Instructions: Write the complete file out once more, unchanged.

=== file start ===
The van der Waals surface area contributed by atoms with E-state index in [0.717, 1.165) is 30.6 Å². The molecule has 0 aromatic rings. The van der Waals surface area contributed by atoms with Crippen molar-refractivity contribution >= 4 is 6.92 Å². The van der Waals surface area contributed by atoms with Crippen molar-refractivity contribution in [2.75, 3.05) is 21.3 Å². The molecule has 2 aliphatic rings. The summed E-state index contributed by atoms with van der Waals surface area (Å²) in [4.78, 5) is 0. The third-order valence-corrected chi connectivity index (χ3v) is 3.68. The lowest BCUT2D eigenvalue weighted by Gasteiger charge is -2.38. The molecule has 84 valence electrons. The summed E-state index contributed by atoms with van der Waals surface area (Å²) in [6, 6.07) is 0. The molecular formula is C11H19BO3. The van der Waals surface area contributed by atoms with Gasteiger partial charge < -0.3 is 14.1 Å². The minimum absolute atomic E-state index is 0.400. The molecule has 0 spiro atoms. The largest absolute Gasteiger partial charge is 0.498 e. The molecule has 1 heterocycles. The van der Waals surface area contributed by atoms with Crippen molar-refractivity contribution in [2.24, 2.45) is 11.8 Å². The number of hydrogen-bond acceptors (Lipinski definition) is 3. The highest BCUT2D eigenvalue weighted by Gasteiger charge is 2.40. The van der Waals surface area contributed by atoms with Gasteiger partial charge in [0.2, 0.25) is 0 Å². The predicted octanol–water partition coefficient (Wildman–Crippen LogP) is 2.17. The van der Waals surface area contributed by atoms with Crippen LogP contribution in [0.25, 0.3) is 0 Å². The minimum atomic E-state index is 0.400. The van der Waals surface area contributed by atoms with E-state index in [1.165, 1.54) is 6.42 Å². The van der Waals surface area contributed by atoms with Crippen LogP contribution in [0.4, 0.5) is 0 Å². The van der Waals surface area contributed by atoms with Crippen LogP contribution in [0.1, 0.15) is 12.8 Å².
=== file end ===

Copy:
The van der Waals surface area contributed by atoms with E-state index in [0.717, 1.165) is 30.6 Å². The molecule has 0 aromatic rings. The van der Waals surface area contributed by atoms with Crippen molar-refractivity contribution >= 4 is 6.92 Å². The van der Waals surface area contributed by atoms with Crippen molar-refractivity contribution in [2.75, 3.05) is 21.3 Å². The molecule has 2 aliphatic rings. The summed E-state index contributed by atoms with van der Waals surface area (Å²) in [4.78, 5) is 0. The third-order valence-corrected chi connectivity index (χ3v) is 3.68. The lowest BCUT2D eigenvalue weighted by Gasteiger charge is -2.38. The molecule has 84 valence electrons. The summed E-state index contributed by atoms with van der Waals surface area (Å²) in [6, 6.07) is 0. The molecular formula is C11H19BO3. The van der Waals surface area contributed by atoms with Gasteiger partial charge < -0.3 is 14.1 Å². The minimum absolute atomic E-state index is 0.400. The molecule has 0 spiro atoms. The largest absolute Gasteiger partial charge is 0.498 e. The molecule has 1 heterocycles. The van der Waals surface area contributed by atoms with Crippen molar-refractivity contribution in [2.24, 2.45) is 11.8 Å². The number of hydrogen-bond acceptors (Lipinski definition) is 3. The highest BCUT2D eigenvalue weighted by Gasteiger charge is 2.40. The van der Waals surface area contributed by atoms with Gasteiger partial charge in [0.2, 0.25) is 0 Å². The predicted octanol–water partition coefficient (Wildman–Crippen LogP) is 2.17. The van der Waals surface area contributed by atoms with Crippen LogP contribution in [0.25, 0.3) is 0 Å². The minimum atomic E-state index is 0.400. The van der Waals surface area contributed by atoms with E-state index in [1.165, 1.54) is 6.42 Å². The van der Waals surface area contributed by atoms with Crippen LogP contribution in [0.4, 0.5) is 0 Å². The van der Waals surface area contributed by atoms with Crippen LogP contribution in [0.1, 0.15) is 12.8 Å².